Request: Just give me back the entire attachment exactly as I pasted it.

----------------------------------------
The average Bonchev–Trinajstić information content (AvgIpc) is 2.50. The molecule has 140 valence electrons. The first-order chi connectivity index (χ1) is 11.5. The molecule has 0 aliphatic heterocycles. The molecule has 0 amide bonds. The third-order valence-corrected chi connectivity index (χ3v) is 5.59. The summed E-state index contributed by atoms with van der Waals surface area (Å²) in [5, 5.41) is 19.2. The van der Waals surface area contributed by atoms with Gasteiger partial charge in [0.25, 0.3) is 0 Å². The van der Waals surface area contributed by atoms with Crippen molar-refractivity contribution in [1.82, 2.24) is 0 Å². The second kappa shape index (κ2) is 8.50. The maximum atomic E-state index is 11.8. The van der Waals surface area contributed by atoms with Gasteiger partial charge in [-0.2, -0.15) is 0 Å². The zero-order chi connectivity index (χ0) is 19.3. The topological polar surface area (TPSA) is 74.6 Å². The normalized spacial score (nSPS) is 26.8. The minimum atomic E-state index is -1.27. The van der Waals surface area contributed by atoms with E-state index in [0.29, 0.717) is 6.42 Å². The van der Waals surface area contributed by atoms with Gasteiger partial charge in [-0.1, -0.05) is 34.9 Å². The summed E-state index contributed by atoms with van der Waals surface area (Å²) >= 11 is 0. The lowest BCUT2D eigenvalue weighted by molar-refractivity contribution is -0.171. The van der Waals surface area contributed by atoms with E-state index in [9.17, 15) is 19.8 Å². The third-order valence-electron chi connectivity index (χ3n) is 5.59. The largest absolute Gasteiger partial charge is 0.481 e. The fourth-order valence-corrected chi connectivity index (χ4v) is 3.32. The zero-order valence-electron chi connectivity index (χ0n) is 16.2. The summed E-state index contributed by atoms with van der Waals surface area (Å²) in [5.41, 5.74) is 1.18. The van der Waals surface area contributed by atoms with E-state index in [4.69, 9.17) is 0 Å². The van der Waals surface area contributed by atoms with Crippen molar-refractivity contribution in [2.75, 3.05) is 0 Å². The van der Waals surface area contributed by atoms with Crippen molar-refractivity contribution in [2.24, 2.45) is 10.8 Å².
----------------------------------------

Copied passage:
The average Bonchev–Trinajstić information content (AvgIpc) is 2.50. The molecule has 140 valence electrons. The first-order chi connectivity index (χ1) is 11.5. The molecule has 0 aliphatic heterocycles. The molecule has 0 amide bonds. The third-order valence-corrected chi connectivity index (χ3v) is 5.59. The summed E-state index contributed by atoms with van der Waals surface area (Å²) in [5, 5.41) is 19.2. The van der Waals surface area contributed by atoms with Gasteiger partial charge in [0.25, 0.3) is 0 Å². The van der Waals surface area contributed by atoms with Crippen molar-refractivity contribution in [1.82, 2.24) is 0 Å². The second kappa shape index (κ2) is 8.50. The maximum atomic E-state index is 11.8. The van der Waals surface area contributed by atoms with Gasteiger partial charge in [-0.2, -0.15) is 0 Å². The zero-order chi connectivity index (χ0) is 19.3. The topological polar surface area (TPSA) is 74.6 Å². The normalized spacial score (nSPS) is 26.8. The minimum atomic E-state index is -1.27. The van der Waals surface area contributed by atoms with E-state index in [0.29, 0.717) is 6.42 Å². The van der Waals surface area contributed by atoms with Gasteiger partial charge in [-0.1, -0.05) is 34.9 Å². The summed E-state index contributed by atoms with van der Waals surface area (Å²) >= 11 is 0. The lowest BCUT2D eigenvalue weighted by molar-refractivity contribution is -0.171. The van der Waals surface area contributed by atoms with E-state index in [9.17, 15) is 19.8 Å². The third-order valence-electron chi connectivity index (χ3n) is 5.59. The largest absolute Gasteiger partial charge is 0.481 e. The fourth-order valence-corrected chi connectivity index (χ4v) is 3.32. The zero-order valence-electron chi connectivity index (χ0n) is 16.2. The summed E-state index contributed by atoms with van der Waals surface area (Å²) in [5.41, 5.74) is 1.18. The van der Waals surface area contributed by atoms with E-state index in [4.69, 9.17) is 0 Å². The van der Waals surface area contributed by atoms with Crippen molar-refractivity contribution in [2.75, 3.05) is 0 Å². The van der Waals surface area contributed by atoms with Crippen molar-refractivity contribution in [2.24, 2.45) is 10.8 Å².